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Getting packed

6 July 2013

Tomorrow morning I leave for India, which means today I’m trying to tie as many loose threads–here/now and, in my imagination, there/then–as possible. I want to pack enough, but I want to travel light as well. In my nutty organizational system, I’ve created a pile on the floor of my office of sundry items, similar only in that I worry that I’d be lost in India without them (e.g., passport, travelers cheques, portable water purifier, resistance bands, a large bottle of Pepto Bismol, an unlocked cell phone, lesson plans and handouts, and books to read on the long plane flights).

As long as a tropical storm or hurricane doesn’t hit Florida while I’m away, everything should be relatively smooth here. My son had a chance to mow the lawn for the first time this morning, and we’re all hoping the romance of piloting a gas-powered engine continues for at least the next three weeks. My daughter is the designated technological communications specialist, a sort of Lt. Uhura in T-shirt and gym shorts, with an iPod that can Skype.

Many of the messages I’ve said or texted recently have included a caveat like “pending available wi-fi connections over the next three weeks.” For all I know, I could be off the grid entirely starting tomorrow.

I received two letters from students at the school I will be visiting. Both expressed interest in natural disasters and popular music specifically by African-Americans. It will be interesting to see how our images of each other’s country will be transformed by this visit.

I just finished reading India Calling: An Intimate Portrait of a Nation’s Remaking, by Anand Giridharadas, a gift from a graduate of the Class of 2013. I keep thinking about one of the last chapters describing two brothers’ families living in the same house in Punjab. The author travels there with an acquaintance who is the two brothers’ niece. One brother’s family lives downstairs, and one lives upstairs. Downstairs Chacha (Punjabi for father’s younger brother) does things traditionally, everybody gathers on the bed, where meals are eaten, stories are told, the television is always on (though not always listened to), fidelity to one’s own is demanded, and shame is constant threat. Upstairs Chacha is seeking to move up economically and live more in a modern way: each family member sleeps in a separate room behind a closed door. I couldn’t help thinking of Ruby Payne’s A Framework for Understanding Poverty because many of the “hidden rules” she described as framing the behavior and choices of the poor seem similar to the assumptions held by Downstairs Chacha, while Upstairs Chacha seeks to transform toward the “hidden rules” and assumptions of the middle class, with its emphasis on individuality, achievement, and choice.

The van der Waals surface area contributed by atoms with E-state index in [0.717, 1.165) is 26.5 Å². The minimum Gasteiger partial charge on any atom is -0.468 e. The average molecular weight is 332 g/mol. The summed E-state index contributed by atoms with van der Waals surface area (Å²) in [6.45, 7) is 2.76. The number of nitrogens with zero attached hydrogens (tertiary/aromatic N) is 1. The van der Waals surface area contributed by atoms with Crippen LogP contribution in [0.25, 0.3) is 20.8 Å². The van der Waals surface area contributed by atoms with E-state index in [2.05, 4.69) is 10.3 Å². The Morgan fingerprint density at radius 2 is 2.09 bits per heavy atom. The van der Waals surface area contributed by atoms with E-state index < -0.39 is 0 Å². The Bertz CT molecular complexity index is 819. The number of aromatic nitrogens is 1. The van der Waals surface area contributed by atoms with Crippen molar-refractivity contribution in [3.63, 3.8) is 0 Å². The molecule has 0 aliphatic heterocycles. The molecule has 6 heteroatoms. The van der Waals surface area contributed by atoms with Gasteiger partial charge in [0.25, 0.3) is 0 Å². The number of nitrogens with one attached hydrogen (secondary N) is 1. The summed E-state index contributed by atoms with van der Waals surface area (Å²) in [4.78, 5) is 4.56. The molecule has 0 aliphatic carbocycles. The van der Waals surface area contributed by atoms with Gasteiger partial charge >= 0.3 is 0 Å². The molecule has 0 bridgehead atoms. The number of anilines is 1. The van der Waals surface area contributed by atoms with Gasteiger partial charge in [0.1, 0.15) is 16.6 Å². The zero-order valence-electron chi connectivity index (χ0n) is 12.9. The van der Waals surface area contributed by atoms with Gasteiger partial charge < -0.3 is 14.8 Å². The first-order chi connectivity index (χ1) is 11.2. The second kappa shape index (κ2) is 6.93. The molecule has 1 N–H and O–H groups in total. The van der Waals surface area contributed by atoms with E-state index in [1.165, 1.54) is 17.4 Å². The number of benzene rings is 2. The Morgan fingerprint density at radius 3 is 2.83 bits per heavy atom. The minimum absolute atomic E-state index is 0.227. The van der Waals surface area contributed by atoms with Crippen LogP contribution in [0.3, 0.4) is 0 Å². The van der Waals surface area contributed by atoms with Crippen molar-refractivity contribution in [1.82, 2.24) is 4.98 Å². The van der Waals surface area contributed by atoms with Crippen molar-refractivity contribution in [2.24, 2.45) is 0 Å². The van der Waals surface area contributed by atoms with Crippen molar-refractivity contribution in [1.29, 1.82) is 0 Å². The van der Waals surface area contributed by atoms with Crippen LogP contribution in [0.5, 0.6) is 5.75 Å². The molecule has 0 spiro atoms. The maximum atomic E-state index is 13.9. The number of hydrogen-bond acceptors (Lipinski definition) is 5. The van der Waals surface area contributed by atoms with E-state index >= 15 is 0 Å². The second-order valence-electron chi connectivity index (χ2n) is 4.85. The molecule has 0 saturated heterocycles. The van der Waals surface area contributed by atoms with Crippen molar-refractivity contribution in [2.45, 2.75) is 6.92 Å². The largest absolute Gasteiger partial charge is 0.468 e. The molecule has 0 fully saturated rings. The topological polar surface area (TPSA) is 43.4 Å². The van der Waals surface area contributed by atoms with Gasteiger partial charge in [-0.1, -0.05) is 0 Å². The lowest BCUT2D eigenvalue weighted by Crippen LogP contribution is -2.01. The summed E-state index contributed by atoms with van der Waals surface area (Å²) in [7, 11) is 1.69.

The more I think about it the more I recognize that one set of rules is not necessarily better than the other; in one sense the challenge of the 21st century–especially in postcolonial cultures–involves how to meld the two viewpoints into way that supports the benefits of modernization–comfort, choice, self-fulfillment, and indoor plumbing–without suffering its costs–isolation, fragmentation, materialism, mental illness, dissolution of the family, and what Milan Kundera called The Unbearable Lightness of Being. Or, to force another allusion, these postcolonial, postmodern times call for what the narrator of Salman Rushdie’s Midnight’s Children calls “the chutnification of history,” blending seemingly opposing flavors into a chutney of one’s own.

By the way, I have learned just enough Hindi to read–very, very slowly and deliberatly–the name of my host school in Hindi at the top of that website. OK, it’s not hard to figure out Kendriya Vidyalaya and Jorhat, but the stuff in the middle reads vayu sena (which according to an online translator means “air force”) and sthal (which means “site,” or I suppose in this case “station”). Aren’t you proud? There is a pretty cool series on how to write in Hindi letters (called Devanagari script) here.

Hindi, like many languages, does not have one of the problems we have in English: gender-specific pronouns for non-gender specific occasions. In other words, in English, it’s grammatically incorrect (or to use the current term of art, nonstandard) to say, “Each student must bring their book” (even though everybody says this). But it is politically incorrect to say the old standard, “Each student must bring his book” (still the standard in Associated Press style, by the way). The grammatical and political solution is “Each student must bring his or her book,” but, c’mon now, who wants to use all those syllables!? Anyway, here’s an academic who allows his students to write singular they, as long as they include a footnote in their papers explaining why. I just found it an interesting proposal.

Final random paragraph, from a response to a post on a U. S. Dept. of Ed. website from a Minnesota teacher: “We are caught between two worlds. Do we prepare our teachers for what teaching should be – deep study and inquiry; or what it is devolving into – testing and compliance?” From what I’ve read so far, this seems to be an international conundrum!


From → India travel log

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